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    I've been wondering, do you think random tests are helpful in kumites? It looks like asserting the equality of two implementations, which only works when the reference is known to be definitely correct (in which case, why not use it in the first place instead of doing testing?).

    Or maybe you're writing them just for practice, I don't know.

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    It's a good implementation, but by nature converting a number into a string is much more complicated than a simple while loop which runs a dozen or so times.

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    Because sentinal values are a bad idea for many reasons, though you probably already learned this in the 4 years since.

    However I'm still bamboozeled as to why it returns Option<Vec<i32>> as opposed to Option<[i32; 3]>. This isn't an arbitrary list, it's exactly 3 elements. I might even expect Option<(i32, i32, i32).

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    Mind clarifying? Rust implicitly returns the last expression in a function body if that's what you were wondering.

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    lol. I've checked on godbolt and we've been getting less and less efficient (at least in terms of assembly length). My initial solution was 186 lines, then 247, and yours is 504. It's not an actual speed comparison, but assuming it's a similar effect, that would show an inverse relation to legibility.

    Yours is definitely the most legible, whereas my initial minimizes the number of passes.

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    Is there a reason usize is not used for the return type? It seems more natural if we're going to do conversions anyways, since a negative value is meaningless. Plus now there are situations where we can't give the correct answer. [i16::MIN, i16::MAX] would product an answer of 2^16 - 2, which is way to big to fit in an i16. I guess if we're going for minmalism u16 would be the appropriate type, but would require more conversion unless the input was also &[u16].

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    I understand that take, but not from a JavaScript developer. I'm intrigued. What do you think makes it worse than JavaScript?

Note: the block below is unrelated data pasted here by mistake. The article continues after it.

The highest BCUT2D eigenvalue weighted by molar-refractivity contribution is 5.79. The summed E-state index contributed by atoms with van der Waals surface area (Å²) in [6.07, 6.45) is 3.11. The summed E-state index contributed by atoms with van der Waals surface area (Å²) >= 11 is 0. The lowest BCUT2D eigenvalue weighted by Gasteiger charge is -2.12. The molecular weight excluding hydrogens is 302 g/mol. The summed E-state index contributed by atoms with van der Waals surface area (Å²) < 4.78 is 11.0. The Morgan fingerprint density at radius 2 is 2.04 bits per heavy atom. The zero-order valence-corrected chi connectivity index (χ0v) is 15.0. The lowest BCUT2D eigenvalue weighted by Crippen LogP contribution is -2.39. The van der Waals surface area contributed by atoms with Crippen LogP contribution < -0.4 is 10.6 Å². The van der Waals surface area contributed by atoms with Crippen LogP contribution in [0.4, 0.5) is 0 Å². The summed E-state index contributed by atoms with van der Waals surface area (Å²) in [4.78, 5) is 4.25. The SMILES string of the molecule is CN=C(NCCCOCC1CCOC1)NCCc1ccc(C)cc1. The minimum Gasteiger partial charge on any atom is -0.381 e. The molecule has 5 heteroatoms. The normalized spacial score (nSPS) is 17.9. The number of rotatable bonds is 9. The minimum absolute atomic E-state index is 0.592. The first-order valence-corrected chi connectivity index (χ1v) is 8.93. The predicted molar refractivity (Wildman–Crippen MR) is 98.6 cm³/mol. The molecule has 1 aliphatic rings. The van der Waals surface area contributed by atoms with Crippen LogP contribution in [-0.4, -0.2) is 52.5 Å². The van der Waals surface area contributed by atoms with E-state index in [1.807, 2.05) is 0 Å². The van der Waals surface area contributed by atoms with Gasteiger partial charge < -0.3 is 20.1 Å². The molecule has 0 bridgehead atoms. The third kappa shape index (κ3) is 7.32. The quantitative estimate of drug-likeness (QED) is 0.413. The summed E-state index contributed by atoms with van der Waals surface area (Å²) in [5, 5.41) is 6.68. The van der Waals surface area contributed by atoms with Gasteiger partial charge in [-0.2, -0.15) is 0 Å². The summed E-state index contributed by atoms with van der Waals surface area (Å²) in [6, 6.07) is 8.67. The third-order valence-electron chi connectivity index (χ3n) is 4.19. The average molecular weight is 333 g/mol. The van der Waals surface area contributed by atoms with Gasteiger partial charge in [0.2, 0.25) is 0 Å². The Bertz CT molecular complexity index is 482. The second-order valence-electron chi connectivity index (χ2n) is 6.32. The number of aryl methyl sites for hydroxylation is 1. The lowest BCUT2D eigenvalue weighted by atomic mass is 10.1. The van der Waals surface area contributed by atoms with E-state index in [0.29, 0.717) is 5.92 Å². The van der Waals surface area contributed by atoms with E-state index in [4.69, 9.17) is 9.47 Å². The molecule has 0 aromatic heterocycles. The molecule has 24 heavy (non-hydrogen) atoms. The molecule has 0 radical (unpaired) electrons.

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    Hmm, the descritions looked identical, but in the editor there was some weird old/===/yours formatting that I removed in the new fork. They should be identical behind the scenes too now.

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    The Rust translation needs some work.

    • Tests should be in a tests module with #[cfg(test)]
    • &[_] is more idiomatic and flexible and should always be preferred over &Vec<_>
    • -> () return type is moot and discouraged.
    • The spacing should be inline with rustfmt, which leaves an empty line between functions, and spaces lists as [a, b, c] instead of [ a,b,c ].
    • The todo!() macro is a more idiomatic way to mark unwritten code, rather than a comment that fails compilation.
    • The type for a function that takes 2 i64s and returns 1 is fn(i64, i64) -> i64. The user shouldn't have to write their own function signatures.
    • The reference solution is needlessly complex.
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    Rust tests are run in parallel with nondeterministic ordering, though with only two of them it would be easier enough to submit until such a solution passed. Added random tests.

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    I've improved the non-sample assertion messages.

    Random tests don't do anything if the test coverage is exhaustive. Though I might have missed some characters, so please let me know. I'm assuming only ascii printable characters are included.

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    Good work!

    A few notes if you're interested (ignore if not):

    • unit () return type is typically omitted
    • random tests don't do much when you're testing the same function on the left and right side
    • the later arguments in assert_eq! are already equivalent to format!

    Forked with these changes and a few more. Feel free to ask me if you have any questions.

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    I had no idea. Thanks for letting me know.

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    More precisely used array of length 5 instead of slice, improved the error meesage, and general formatting improvements.

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